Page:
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Douglas Andrews / May 27, 2022

A Memorial Day Profile of Valor

This weekend, we honor Sergeant First Class Paul R. Smith and every other fallen American warrior.

“I talk with Sergeant Timothy Campbell quite a bit,” said Bill Smith in the book Heroes Among Us, “and he told me that when they removed Paul from the Armored Personnel Carrier, he had 13 holes in his armor vest where the rounds had hit him. He was aware that he was being hit, but he chose to stay on that gun.”

Smith was recalling the day — April 3, 2003 — that he lost son in combat. Operation Iraqi Freedom had only recently begun, and Sergeant First Class Paul Ray Smith and his Task Force 2-7 had been assigned to convert a courtyard at Iraq’s Baghdad International Airport into a holding area for Iraqi prisoners. While doing so, they came under ferocious attack with small arms, 60 mm mortars, and rocket-propelled grenades from a Republican Guard force which had already moved into advantageous fighting positions.

Smith’s bold and decisive actions that day in leading his troops and repelling the attack earned him our nation’s highest award for valor, the Medal of Honor. His citation reads as follows:

Sergeant First Class Paul R. Smith distinguished himself by acts of gallantry and intrepidity above and beyond the call of duty in action with an armed enemy near Baghdad International Airport, Baghdad, Iraq on 4 April 2003. On that day, Sergeant First Class Smith was engaged in the construction of a prisoner of war holding area when his Task Force was violently attacked by a company-sized enemy force. Realizing the vulnerability of over 100 soldiers, Sergeant First Class Smith quickly organized a hasty defense consisting of two platoons of soldiers, one Bradley Fighting Vehicle and three armored personnel carriers. As the fight developed, Sergeant First Class Smith braved hostile enemy fire to personally engage the enemy with hand grenades and anti-tank weapons, and organized the evacuation of three wounded soldiers from an armored personnel carrier struck by a rocket propelled grenade and a 60 mm mortar round. Fearing the enemy would overrun their defenses, Sergeant First Class Smith moved under withering enemy fire to man a .50 caliber machine gun mounted on a damaged armored personnel carrier. In total disregard for his own life, he maintained his exposed position in order to engage the attacking enemy force. During this action, he was mortally wounded. His courageous actions helped defeat the enemy attack, and resulted in as many as 50 enemy soldiers killed, while allowing the safe withdrawal of numerous wounded soldiers. Sergeant First Class Smith’s extraordinary heroism and uncommon valor are in keeping with the highest traditions of the military service and reflect great credit upon himself, the Third Infantry Division ‘Rock of the Marne,’ and the United States Army.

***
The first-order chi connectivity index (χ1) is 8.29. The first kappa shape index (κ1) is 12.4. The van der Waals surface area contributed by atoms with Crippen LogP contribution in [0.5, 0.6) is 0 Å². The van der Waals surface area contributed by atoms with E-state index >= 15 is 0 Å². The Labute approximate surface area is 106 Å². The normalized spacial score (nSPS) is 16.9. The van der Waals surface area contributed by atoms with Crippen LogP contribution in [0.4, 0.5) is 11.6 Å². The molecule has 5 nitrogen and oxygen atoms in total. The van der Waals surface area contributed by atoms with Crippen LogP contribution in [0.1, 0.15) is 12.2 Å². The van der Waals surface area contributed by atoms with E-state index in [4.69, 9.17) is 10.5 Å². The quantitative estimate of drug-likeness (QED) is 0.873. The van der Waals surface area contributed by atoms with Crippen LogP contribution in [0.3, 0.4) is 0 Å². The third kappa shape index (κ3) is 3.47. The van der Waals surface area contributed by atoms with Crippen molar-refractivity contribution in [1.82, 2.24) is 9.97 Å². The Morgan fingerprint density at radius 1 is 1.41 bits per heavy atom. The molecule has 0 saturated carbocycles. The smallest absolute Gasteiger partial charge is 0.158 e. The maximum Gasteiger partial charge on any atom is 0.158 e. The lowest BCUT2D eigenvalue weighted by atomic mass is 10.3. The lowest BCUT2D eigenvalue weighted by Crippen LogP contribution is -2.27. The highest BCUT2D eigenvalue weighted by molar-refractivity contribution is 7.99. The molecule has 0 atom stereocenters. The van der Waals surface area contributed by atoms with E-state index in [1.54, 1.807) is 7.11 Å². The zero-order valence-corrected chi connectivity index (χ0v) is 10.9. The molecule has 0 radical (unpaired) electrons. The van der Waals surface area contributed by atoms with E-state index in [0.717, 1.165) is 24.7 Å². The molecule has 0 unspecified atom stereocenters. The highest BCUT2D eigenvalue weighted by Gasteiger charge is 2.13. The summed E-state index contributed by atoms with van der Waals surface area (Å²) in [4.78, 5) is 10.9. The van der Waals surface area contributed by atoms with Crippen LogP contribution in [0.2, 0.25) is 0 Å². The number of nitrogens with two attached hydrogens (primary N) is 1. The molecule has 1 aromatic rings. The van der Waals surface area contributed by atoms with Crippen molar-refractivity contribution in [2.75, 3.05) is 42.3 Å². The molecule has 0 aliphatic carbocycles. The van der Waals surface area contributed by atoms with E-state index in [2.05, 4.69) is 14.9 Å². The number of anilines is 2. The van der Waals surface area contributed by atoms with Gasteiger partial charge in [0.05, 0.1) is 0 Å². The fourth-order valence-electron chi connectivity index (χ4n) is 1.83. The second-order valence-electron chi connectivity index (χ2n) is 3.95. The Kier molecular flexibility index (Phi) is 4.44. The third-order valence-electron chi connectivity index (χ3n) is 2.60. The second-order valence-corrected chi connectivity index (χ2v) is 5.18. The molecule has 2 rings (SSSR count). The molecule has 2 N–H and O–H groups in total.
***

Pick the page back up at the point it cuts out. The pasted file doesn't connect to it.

As his dad recalled, “His men described Paul as a ‘hard guy’ or a ‘hard ass.’ When that is said about a career noncommissioned officer, it’s a compliment. It means he’s a by-the-book, hard-core leader of men. That’s what Paul became.”

Indeed, before deploying to Iraq, Smith had written to his parents, “There are two ways to come home, stepping off the plane and being carried off the plane. It doesn’t matter how I come home because I am prepared to give all that I am to ensure that all my boys make it home.” That’s the sort of leader he was.

Sergeant Smith’s men found his body slumped over the M2 .50 caliber machine gun, his body armor riddled by bullet holes. As his dad said, he chose to stay on that gun.

On April 4, 2005, exactly two years after his heroic actions that day at Baghdad Airport, Sergeant First Class Paul Ray Smith was posthumously awarded the Medal of Honor — the first such award of the Iraq War — in a White House ceremony in which his 11-year-old son, David, received the Medal from President George W. Bush.

This Memorial Day weekend, we remember the actions of Sergeant First Class Smith and all other American warriors who gave “the last full measure of devotion” to their country.

May they rest in peace and honored glory.

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